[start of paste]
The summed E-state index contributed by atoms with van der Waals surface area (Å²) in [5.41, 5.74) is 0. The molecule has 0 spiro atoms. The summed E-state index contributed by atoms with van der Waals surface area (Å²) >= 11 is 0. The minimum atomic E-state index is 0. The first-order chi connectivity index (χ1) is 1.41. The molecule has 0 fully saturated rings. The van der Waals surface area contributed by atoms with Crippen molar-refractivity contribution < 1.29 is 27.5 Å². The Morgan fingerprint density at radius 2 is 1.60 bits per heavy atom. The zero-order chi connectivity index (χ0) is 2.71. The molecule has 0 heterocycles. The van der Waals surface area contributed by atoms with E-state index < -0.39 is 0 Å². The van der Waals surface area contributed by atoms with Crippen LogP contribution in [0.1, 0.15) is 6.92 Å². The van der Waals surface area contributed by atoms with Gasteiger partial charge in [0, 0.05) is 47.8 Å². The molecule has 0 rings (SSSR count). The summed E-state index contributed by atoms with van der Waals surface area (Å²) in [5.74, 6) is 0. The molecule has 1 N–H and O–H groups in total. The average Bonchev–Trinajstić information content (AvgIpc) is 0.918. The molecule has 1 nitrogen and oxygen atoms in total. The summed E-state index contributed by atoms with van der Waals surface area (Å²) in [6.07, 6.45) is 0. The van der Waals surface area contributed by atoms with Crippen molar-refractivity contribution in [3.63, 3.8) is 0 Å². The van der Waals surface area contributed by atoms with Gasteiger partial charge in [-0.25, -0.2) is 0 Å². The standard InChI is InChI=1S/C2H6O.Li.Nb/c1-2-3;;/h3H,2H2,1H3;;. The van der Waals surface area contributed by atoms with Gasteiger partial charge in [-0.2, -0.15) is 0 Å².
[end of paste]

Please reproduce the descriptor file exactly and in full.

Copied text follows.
The summed E-state index contributed by atoms with van der Waals surface area (Å²) in [5.41, 5.74) is 0. The molecule has 0 spiro atoms. The summed E-state index contributed by atoms with van der Waals surface area (Å²) >= 11 is 0. The minimum atomic E-state index is 0. The first-order chi connectivity index (χ1) is 1.41. The molecule has 0 fully saturated rings. The van der Waals surface area contributed by atoms with Crippen molar-refractivity contribution < 1.29 is 27.5 Å². The Morgan fingerprint density at radius 2 is 1.60 bits per heavy atom. The zero-order chi connectivity index (χ0) is 2.71. The molecule has 0 heterocycles. The van der Waals surface area contributed by atoms with E-state index < -0.39 is 0 Å². The van der Waals surface area contributed by atoms with Crippen LogP contribution in [0.1, 0.15) is 6.92 Å². The van der Waals surface area contributed by atoms with Gasteiger partial charge in [0, 0.05) is 47.8 Å². The molecule has 0 rings (SSSR count). The summed E-state index contributed by atoms with van der Waals surface area (Å²) in [5.74, 6) is 0. The molecule has 1 N–H and O–H groups in total. The average Bonchev–Trinajstić information content (AvgIpc) is 0.918. The molecule has 1 nitrogen and oxygen atoms in total. The summed E-state index contributed by atoms with van der Waals surface area (Å²) in [6.07, 6.45) is 0. The van der Waals surface area contributed by atoms with Crippen molar-refractivity contribution in [3.63, 3.8) is 0 Å². The van der Waals surface area contributed by atoms with Gasteiger partial charge in [-0.25, -0.2) is 0 Å². The standard InChI is InChI=1S/C2H6O.Li.Nb/c1-2-3;;/h3H,2H2,1H3;;. The van der Waals surface area contributed by atoms with Gasteiger partial charge in [-0.2, -0.15) is 0 Å².